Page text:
Years into the future, humans are mining the resources of the asteroid belt. On a lonely station, a station chief’s job involves balancing the pressures of corporate execs demanding higher yields and greater efficiencies with the usual tensions that arise on an isolated station housing more than a hundred people. But Chief Sutton’s a pro.

Recently assigned to the station to get the mining operation back on track, she soon finds the typical trouble people get themselves into when they’re locked away inside an asteroid for a year or more may not be typical.

What’s causing people to turn violent, even murderous? Is it the environment? Is it psychological?

With the only help coming from Earth by way of "remoting", can Sutton figure out what’s going on before she becomes a victim of it?

About the Book:

I don’t want to delve too deeply into the inspiration for the story as it takes away from where the story goes. Suffice it to say that inspiration provided an amazing look at a future that was darker than most. But beyond that, the story mixes a variety of elements that I just love: science fiction (fiction rooted in the science that created it), an environment where gender is not a yardstick for what you’re allowed to do, and mysteries (murderous and otherwise) that give you just the right amount of chills as you delve deeper into them.

More importantly, the story toys with a future concept that may not be too far out there given recent progress in VR, quantum entanglement and the use of technology to extend humanity’s reach where restricted by nature or disability. The idea of "remoting" into a machine to operate it isn’t that far-fetched at this stage. We already use rovers to explore the deepest oceans, operate some ridiculously massive equipment from a little booth, and now with VR are seeing uptake in acceptance of the virtual environment with higher fidelity experiences. Meanwhile, prosthetics is advancing as well, bringing us a step closer to "jacking in" like William Gibson made so famous.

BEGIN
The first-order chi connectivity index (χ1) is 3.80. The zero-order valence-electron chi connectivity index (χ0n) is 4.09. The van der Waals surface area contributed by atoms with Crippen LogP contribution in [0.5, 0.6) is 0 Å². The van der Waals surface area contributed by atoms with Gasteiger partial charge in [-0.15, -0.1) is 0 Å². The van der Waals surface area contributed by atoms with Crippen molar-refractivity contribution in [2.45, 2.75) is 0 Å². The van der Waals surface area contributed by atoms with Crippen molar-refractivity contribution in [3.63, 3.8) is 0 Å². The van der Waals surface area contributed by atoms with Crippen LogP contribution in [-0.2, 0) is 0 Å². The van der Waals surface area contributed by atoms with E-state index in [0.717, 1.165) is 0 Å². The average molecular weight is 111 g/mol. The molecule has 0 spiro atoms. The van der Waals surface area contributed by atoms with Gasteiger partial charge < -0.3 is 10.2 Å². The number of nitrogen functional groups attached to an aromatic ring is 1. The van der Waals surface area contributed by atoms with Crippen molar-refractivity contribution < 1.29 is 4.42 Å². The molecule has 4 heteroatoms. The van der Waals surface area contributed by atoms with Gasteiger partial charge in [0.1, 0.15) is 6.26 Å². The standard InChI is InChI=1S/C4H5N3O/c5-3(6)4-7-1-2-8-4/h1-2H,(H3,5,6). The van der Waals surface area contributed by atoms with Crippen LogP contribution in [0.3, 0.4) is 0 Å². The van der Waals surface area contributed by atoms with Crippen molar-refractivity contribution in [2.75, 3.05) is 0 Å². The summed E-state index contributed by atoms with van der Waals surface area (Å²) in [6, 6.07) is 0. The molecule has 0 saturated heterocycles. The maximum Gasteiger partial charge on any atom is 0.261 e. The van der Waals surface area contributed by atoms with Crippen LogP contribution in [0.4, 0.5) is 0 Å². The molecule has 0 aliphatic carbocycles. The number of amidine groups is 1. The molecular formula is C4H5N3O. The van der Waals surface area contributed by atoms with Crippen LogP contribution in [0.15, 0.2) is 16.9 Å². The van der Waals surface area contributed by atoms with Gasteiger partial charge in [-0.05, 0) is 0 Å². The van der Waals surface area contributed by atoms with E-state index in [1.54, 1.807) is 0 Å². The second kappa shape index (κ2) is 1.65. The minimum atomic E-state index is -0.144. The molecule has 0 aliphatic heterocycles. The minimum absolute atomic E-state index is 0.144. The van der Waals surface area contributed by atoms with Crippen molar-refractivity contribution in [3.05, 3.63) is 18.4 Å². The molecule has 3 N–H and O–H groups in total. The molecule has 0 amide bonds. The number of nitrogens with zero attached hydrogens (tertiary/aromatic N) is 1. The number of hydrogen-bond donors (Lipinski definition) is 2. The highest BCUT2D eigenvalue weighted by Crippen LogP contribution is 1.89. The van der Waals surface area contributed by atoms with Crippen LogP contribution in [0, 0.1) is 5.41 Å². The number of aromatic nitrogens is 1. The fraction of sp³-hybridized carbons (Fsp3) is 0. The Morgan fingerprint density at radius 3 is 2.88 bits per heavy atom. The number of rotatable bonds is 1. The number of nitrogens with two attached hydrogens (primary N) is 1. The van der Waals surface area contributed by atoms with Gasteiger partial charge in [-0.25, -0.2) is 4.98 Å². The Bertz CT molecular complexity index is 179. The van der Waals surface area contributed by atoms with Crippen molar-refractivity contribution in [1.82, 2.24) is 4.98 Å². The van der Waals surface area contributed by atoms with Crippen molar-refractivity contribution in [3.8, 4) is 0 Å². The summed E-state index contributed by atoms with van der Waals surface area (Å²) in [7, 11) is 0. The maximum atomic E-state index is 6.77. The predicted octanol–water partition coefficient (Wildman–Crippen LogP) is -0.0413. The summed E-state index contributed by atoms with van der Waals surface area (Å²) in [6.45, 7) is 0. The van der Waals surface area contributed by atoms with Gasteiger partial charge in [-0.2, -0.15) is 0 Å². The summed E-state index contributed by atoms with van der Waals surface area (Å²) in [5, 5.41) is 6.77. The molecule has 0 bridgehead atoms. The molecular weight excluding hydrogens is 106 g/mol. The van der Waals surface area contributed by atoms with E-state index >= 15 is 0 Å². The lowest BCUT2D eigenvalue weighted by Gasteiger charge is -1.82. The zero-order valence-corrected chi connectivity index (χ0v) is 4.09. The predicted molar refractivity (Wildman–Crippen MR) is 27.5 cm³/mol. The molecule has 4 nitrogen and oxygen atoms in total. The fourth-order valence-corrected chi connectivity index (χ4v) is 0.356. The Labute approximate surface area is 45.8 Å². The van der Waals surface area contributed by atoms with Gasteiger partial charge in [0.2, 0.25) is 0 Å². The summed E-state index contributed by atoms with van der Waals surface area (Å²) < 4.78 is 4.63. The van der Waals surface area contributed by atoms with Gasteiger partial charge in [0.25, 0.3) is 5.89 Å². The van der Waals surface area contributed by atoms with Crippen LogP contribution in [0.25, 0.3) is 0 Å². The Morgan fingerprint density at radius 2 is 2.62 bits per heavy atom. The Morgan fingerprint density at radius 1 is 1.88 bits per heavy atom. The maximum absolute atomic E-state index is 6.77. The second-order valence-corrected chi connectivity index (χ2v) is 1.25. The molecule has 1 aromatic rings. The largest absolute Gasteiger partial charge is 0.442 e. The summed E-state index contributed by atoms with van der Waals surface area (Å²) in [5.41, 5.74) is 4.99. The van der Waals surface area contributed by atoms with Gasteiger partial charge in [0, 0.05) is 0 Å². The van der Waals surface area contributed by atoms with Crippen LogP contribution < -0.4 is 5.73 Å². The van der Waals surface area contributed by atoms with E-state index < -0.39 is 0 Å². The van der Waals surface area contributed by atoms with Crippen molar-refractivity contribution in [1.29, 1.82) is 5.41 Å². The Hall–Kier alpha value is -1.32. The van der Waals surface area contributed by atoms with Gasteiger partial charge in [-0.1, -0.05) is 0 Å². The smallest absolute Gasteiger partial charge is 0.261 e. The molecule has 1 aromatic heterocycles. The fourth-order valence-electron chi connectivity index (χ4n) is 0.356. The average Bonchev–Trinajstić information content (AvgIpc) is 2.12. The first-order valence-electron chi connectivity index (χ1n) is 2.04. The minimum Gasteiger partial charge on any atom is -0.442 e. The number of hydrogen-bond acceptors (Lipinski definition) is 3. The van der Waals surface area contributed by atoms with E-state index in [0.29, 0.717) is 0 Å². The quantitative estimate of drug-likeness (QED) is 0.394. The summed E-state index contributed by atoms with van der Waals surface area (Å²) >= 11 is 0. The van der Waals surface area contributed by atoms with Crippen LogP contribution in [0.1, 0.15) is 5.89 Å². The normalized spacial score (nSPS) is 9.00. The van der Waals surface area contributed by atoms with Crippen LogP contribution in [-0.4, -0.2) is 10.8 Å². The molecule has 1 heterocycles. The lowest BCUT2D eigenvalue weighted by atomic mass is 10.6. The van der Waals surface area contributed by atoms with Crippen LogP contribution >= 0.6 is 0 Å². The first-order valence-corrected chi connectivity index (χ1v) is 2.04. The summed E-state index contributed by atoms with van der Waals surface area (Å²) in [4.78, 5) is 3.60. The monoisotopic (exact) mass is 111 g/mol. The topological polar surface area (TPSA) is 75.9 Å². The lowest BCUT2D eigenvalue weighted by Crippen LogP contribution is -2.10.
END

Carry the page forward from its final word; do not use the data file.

Inspired by the above, I wrote a screenplay, more as a challenge for myself than a desire to see it made. Along the way, I found the thread of a story I really loved. The problem with screenplays and film is the limitation you have in terms of the time and detail you can apply to the story. Geek and Sundry’s contest came around and I found out about this platform. Now, I’m using the screenplay as an outline of the story, a foundation to build on in a medium that allows more room for that detail you can’t fit into a script.

So, while I don’t have a finished book just yet, I do know where it leads (in fact, I have an epilogue already written). There are so many more ways to explore the environment, expand on the subplots and characters, and play around with the hapless victims that will be wandering the halls of a lonely mining outpost in (sorry, had to be done).

I hope you’ll find something you like and feel free to give me feedback. 

About the Author:

When I was a kid, I was an avid reader of science fiction and fantasy. I was an avid writer too but mostly of stories and bits of novels that would never get finished. Life sauntered in and two careers later I’m finding myself reading RPG rule books (for the stories) and dipping my toes back into the latest and greatest. I’ve always loved writing fiction and have a number of stories I’d love to tell.

I’m based in Los Angeles but I’ve got my eye on the Pacific Northwest. I’ve studied the molecules bouncing around your cells (well, not the actual molecules obviously as that’s a bit intrusive), am part of the reason you are getting more automated calls (in fairness, we focused on getting schools connected with parents...I can’t be held responsible for what the companies we worked with went off and did elsewhere), and plan to resist our robot overlords when the time comes...unless they have cookies, then we can be friends.